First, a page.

Since big bridges are made up of metal, it’s difficult to grasp the concept that engineering contributes to much of a bridge’s strength, rather than just what it’s made of. This simple spaghetti bridge STEAM activity gets us to think about what makes bridges bear weight, and how we can design a structure that’s greater than the sum of its parts.
The below video shows you what you’ll need to complete this STEAM activity, and even has a few grand examples of spaghetti bridges in action.
Click here to find and download the ‘Challenge Card’ instructions
for STEAM activities such as the spaghetti bridge, or balloon cars and cardboard chairs. Each of these engineering challenges offers a new way to look at the everyday objects surrounding us, and how each of them relies on clever design or engineering principles to work.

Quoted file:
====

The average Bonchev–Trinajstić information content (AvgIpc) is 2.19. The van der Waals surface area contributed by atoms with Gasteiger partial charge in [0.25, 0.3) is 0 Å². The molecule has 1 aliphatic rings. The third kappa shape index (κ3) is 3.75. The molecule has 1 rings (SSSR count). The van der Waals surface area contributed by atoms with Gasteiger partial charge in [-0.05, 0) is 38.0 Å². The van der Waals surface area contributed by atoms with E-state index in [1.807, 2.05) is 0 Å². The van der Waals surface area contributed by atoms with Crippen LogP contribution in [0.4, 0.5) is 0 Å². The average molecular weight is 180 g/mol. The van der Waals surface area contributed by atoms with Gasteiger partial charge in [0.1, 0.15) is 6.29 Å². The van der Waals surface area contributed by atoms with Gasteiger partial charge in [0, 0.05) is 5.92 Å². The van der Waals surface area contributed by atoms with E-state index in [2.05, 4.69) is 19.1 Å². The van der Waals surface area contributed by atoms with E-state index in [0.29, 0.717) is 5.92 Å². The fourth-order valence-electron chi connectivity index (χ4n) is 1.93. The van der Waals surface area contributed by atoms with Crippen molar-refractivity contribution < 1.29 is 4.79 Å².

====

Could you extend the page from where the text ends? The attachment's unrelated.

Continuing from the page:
Some questions to ask yourself after you’ve tried this activity:
Was your design a success? If yes, why do you think your structure succeeded? If it failed, what would you do differently next time?
Have a look at some of the bridges near your house and research their types of structure. Are they large or small? Do they carry heavy loads or are they solely for foot traffic? How do you think their use has impacted their design?
Take a look at some famous bridges from around the world; the Golden Gate Bridge, for example, or the Sydney Harbour Bridge. If bridges are designed to carry weight at the bottom of their structure, why do these bridges have metal structures above ground level? How does this help the bridge maintain stability?
If you’ve tried this STEAM activity, we’d love to see the results. Message us on our Facebook page, MLC Kew